From the Brexit shock to the Trump upset to North Korean threats to Russian election meddling, there have been a multitude of reasons that geopolitics have topped institutional risk concerns since 2016. But it was during the first quarter of 2018 that politics began to hold sway in the markets.
Institutions recognize that volatility can create dispersion across sectors and securities – in other words big winners and losers. That should prove to be a more fertile environment for active management.On March 21, US President Donald Trump called for 25% tariffs on steel, aluminum and other exports from China. Fears over what a trade war might mean to stocks triggered one-day losses of 2.4% for the S&P 500 and 2.9% for the Dow Jones Industrial Average and ended in the worst week for markets in two years. Fears were replaced with hope as investors reacted to news reports that the US and China had begun back channel negotiations on trade and the Dow delivered a 669-point gain on March 26 – its third best day ever.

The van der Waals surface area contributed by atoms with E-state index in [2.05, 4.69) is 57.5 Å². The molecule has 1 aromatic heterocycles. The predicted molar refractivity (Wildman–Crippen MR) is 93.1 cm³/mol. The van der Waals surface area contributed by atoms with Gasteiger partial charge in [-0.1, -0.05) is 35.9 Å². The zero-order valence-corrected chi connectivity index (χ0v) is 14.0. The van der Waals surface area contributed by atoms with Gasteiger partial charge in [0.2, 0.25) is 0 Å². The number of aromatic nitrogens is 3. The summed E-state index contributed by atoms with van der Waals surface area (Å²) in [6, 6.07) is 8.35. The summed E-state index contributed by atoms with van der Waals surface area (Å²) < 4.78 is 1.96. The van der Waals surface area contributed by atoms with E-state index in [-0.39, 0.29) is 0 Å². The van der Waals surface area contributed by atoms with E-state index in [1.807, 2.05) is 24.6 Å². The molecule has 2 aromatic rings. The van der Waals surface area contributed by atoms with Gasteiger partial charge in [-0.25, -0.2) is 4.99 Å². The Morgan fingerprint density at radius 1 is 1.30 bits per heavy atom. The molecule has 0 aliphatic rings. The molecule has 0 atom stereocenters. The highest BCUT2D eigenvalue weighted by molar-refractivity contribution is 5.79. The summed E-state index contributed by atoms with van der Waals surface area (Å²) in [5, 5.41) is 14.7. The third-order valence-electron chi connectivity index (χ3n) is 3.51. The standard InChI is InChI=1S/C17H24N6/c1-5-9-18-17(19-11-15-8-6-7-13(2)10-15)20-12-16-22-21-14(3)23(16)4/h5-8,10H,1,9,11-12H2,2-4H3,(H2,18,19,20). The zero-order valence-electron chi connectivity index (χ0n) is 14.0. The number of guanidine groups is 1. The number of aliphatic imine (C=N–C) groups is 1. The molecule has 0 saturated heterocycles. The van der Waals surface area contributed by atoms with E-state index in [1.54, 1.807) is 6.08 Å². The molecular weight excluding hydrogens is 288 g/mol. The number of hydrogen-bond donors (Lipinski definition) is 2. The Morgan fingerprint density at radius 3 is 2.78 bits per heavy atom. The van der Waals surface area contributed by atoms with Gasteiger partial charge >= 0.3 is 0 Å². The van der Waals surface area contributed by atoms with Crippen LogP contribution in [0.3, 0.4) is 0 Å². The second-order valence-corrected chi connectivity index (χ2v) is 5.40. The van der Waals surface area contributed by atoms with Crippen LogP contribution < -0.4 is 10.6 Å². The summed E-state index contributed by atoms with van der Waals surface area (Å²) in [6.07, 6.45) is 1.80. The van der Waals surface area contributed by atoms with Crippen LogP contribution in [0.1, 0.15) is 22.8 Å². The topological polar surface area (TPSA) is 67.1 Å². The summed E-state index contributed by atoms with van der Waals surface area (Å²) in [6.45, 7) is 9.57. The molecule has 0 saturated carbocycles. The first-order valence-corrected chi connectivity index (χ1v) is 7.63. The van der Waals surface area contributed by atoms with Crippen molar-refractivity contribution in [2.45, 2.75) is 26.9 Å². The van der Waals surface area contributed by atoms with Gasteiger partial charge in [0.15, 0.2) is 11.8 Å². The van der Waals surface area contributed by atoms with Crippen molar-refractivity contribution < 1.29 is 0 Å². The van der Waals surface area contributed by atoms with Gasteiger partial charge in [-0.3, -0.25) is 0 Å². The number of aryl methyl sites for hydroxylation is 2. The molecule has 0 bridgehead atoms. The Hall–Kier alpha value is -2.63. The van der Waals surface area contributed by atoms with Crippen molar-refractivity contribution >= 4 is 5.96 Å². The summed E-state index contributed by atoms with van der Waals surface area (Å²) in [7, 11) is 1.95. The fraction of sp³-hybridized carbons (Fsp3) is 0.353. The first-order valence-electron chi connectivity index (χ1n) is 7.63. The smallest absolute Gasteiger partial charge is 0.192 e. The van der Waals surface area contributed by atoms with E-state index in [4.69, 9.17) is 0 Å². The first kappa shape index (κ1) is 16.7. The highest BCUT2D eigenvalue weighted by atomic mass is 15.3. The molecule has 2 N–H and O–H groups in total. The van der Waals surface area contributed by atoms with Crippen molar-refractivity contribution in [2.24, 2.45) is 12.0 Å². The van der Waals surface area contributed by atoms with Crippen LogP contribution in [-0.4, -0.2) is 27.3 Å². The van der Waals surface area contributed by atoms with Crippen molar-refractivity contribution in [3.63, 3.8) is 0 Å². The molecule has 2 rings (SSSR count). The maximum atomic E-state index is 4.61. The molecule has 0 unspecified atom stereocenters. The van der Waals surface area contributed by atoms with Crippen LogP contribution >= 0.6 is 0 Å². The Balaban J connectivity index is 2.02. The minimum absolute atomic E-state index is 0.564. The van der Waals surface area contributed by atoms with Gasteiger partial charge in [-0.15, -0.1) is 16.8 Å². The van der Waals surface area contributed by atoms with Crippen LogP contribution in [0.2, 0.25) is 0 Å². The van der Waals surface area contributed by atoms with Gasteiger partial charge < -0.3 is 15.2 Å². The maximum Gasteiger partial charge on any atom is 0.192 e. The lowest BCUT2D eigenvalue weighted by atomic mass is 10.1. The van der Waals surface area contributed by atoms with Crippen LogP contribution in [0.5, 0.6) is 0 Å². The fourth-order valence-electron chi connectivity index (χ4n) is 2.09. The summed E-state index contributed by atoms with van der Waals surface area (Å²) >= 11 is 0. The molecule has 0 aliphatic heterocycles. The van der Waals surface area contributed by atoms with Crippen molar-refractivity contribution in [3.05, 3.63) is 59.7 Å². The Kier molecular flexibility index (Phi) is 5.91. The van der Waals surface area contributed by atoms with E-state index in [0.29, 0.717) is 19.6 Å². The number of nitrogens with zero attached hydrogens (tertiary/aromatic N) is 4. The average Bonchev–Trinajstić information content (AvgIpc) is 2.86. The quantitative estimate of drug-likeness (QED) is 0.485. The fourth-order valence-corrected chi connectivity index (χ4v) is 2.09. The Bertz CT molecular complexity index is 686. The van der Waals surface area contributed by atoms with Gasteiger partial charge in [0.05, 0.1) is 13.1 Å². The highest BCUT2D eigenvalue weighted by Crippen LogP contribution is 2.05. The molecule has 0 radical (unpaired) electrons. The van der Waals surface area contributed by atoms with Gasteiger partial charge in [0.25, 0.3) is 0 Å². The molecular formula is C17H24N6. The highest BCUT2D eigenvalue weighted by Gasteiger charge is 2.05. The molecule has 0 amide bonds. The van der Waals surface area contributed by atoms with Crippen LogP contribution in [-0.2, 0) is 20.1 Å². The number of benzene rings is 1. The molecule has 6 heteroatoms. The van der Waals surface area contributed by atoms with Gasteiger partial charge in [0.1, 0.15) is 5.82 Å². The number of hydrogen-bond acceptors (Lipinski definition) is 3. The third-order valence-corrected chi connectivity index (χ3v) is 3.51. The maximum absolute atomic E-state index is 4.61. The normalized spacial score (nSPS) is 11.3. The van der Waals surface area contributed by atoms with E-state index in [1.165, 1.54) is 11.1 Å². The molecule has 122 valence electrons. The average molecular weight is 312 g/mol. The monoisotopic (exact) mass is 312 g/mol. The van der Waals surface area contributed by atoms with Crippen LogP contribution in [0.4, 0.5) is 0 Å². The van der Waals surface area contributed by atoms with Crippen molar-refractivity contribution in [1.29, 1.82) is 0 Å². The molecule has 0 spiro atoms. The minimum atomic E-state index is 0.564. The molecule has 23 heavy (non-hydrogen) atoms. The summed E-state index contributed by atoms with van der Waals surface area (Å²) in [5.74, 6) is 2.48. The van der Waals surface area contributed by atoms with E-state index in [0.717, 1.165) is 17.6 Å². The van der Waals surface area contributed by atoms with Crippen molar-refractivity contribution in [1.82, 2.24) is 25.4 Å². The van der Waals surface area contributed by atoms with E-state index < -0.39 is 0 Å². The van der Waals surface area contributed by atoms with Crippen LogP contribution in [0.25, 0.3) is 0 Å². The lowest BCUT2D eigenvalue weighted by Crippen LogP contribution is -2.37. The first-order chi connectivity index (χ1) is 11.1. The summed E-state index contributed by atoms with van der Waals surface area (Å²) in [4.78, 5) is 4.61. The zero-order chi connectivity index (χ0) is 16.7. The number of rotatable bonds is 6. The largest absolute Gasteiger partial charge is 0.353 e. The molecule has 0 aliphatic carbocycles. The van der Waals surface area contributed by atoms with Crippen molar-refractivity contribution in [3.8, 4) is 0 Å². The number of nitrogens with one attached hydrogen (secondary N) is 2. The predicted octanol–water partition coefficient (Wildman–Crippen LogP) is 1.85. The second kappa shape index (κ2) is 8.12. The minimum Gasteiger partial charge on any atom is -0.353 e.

Based on results from our Global Survey of Institutional Investors,1 many institutions have prepared for this kind of event with regional shifts in equity allocations, with 36% saying they would look to decrease US exposures and 33% planning to increase European exposures. Also on the radar screen were increases in emerging market stocks for 27%, and Asia Pacific stocks for 22%.